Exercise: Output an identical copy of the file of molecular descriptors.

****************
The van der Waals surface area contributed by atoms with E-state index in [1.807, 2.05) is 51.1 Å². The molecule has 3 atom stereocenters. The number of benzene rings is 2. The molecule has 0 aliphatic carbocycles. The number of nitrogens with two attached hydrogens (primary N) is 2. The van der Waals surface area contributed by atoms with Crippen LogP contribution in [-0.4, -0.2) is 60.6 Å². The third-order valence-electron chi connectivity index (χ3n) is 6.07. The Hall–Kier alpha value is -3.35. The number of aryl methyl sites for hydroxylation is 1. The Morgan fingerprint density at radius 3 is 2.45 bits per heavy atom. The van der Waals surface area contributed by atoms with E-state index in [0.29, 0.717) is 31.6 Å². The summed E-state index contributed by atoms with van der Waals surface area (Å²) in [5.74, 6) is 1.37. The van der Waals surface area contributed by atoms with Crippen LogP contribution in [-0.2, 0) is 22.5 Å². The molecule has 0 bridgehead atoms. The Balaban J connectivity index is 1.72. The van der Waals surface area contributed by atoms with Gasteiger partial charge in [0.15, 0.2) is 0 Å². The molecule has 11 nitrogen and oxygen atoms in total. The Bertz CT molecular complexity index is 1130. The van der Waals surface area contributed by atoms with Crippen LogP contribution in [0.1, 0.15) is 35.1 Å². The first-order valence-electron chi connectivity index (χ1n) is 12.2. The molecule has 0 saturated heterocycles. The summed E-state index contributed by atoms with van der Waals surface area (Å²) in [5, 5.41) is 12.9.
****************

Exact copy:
The van der Waals surface area contributed by atoms with E-state index in [1.807, 2.05) is 51.1 Å². The molecule has 3 atom stereocenters. The number of benzene rings is 2. The molecule has 0 aliphatic carbocycles. The number of nitrogens with two attached hydrogens (primary N) is 2. The van der Waals surface area contributed by atoms with Crippen LogP contribution in [-0.4, -0.2) is 60.6 Å². The third-order valence-electron chi connectivity index (χ3n) is 6.07. The Hall–Kier alpha value is -3.35. The number of aryl methyl sites for hydroxylation is 1. The Morgan fingerprint density at radius 3 is 2.45 bits per heavy atom. The van der Waals surface area contributed by atoms with E-state index in [0.29, 0.717) is 31.6 Å². The summed E-state index contributed by atoms with van der Waals surface area (Å²) in [5.74, 6) is 1.37. The van der Waals surface area contributed by atoms with Crippen LogP contribution in [-0.2, 0) is 22.5 Å². The molecule has 0 bridgehead atoms. The Balaban J connectivity index is 1.72. The van der Waals surface area contributed by atoms with Gasteiger partial charge in [0.15, 0.2) is 0 Å². The molecule has 11 nitrogen and oxygen atoms in total. The Bertz CT molecular complexity index is 1130. The van der Waals surface area contributed by atoms with Crippen LogP contribution in [0.1, 0.15) is 35.1 Å². The first-order valence-electron chi connectivity index (χ1n) is 12.2. The molecule has 0 saturated heterocycles. The summed E-state index contributed by atoms with van der Waals surface area (Å²) in [5, 5.41) is 12.9.